Content tagged with "skink"

Broad-Headed Skink

Photo of Broad-headed skink on ground among leaves
This large, harmless, smooth-scaled lizard lives along the edge of forests and woodlots. It often makes its home in a large dead tree, sometimes using abandoned woodpecker holes or other cavities. More

Broad-Headed Skink

Photo of Broad-headed skink on ground among leaves
Plestiodon laticeps
This large, harmless, smooth-scaled lizard lives along the edge of forests and woodlots. It often makes its home in a large dead tree, sometimes using abandoned woodpecker holes or other cavities. More

Broad-Headed Skink

Photo of a broad-headed skink, a striped, brownish lizard, held in a hand
Broad-headed skinks have a large, wide head and, during the breeding season, the heads of males become slightly swollen and orangish-red. The rest of the body has a few faint stripes. Adult females are more prominently marked with light and dark stripes. More

Five-Lined Skink

Image of a five-lined skink
Plestiodon fasciatus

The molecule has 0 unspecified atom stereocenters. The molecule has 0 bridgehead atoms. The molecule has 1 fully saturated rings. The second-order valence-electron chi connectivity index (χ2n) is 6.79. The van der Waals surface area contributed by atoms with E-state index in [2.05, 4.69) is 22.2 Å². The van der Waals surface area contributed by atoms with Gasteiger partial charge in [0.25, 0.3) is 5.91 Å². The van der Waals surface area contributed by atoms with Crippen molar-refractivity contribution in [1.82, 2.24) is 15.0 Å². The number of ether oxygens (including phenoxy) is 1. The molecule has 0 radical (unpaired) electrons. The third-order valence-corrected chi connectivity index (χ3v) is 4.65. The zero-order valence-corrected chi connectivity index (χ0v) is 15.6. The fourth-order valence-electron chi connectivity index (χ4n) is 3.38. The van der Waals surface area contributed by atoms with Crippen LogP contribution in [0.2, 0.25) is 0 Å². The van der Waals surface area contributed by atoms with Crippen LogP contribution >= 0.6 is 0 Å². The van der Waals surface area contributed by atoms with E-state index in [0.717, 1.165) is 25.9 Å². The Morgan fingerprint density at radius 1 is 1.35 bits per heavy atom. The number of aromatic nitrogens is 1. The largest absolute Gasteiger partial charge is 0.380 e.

Often called the "blue-tailed" skink for the coloration of juveniles, this is Missouri's most common skink. Adults are olive or tan with lengthwise stripes. More

Five-Lined Skink Guarding Eggs

photo of a Five-Lined Skink Guarding Eggs
A female five-lined skink guards her eggs. More

Great Plains Skink

Plestiodon obsoletus
A tan or light brown lizard with most of the scales edged in black, making it look speckled. These markings may form irregular lines along the back and sides. In Missouri, found only in our far western and southwestern counties. More

Little Brown Skink (Ground Skink)

little brown skink
Scincella lateralis
Aptly named, these ground-dwellers have dark brown or black stripes and speckling along their sides. Hiking along a forest trail, you may hear these small lizards scurrying through dead leaves, but you seldom see them. More

Northern Prairie Skink

Image of a northern prairie skink
Plestiodon septentrionalis septentrionalis
There are two subspecies of prairie skinks in Missouri, and they look quite similar. In general, they both have longer tails than all other Missouri skinks. In Missouri, these lizards are rare. More

Southern Coal Skink

photo of juvenile southern coal skink
Plestiodon anthracinus pluvialis
Few people know about this secretive lizard. It has a wide, coal-black line along its sides. During the breeding season males have an orange head. More

Southern Coal Skink (Juvenile)

photo of juvenile southern coal skink
Juvenile southern coal skinks are black with faint lines running down the back and sides. They are about 2 inches long when they first hatch. More